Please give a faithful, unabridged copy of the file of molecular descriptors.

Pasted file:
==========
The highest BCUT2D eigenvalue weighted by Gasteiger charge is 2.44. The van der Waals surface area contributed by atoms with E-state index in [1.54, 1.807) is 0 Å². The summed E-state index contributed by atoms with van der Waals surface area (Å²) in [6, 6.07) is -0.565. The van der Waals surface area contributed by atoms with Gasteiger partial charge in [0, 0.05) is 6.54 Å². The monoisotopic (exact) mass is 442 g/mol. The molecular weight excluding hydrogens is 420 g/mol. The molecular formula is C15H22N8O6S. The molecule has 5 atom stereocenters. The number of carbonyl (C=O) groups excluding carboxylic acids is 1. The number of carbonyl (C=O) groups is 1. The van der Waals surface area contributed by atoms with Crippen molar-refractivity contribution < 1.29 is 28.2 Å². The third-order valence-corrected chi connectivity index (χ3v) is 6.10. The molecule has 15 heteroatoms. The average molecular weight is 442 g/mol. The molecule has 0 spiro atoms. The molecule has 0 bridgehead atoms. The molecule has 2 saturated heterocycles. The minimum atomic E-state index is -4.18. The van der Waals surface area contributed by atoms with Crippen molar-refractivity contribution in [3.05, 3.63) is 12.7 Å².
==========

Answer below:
The highest BCUT2D eigenvalue weighted by Gasteiger charge is 2.44. The van der Waals surface area contributed by atoms with E-state index in [1.54, 1.807) is 0 Å². The summed E-state index contributed by atoms with van der Waals surface area (Å²) in [6, 6.07) is -0.565. The van der Waals surface area contributed by atoms with Gasteiger partial charge in [0, 0.05) is 6.54 Å². The monoisotopic (exact) mass is 442 g/mol. The molecular weight excluding hydrogens is 420 g/mol. The molecular formula is C15H22N8O6S. The molecule has 5 atom stereocenters. The number of carbonyl (C=O) groups excluding carboxylic acids is 1. The number of carbonyl (C=O) groups is 1. The van der Waals surface area contributed by atoms with Crippen molar-refractivity contribution < 1.29 is 28.2 Å². The third-order valence-corrected chi connectivity index (χ3v) is 6.10. The molecule has 15 heteroatoms. The average molecular weight is 442 g/mol. The molecule has 0 spiro atoms. The molecule has 0 bridgehead atoms. The molecule has 2 saturated heterocycles. The minimum atomic E-state index is -4.18. The van der Waals surface area contributed by atoms with Crippen molar-refractivity contribution in [3.05, 3.63) is 12.7 Å².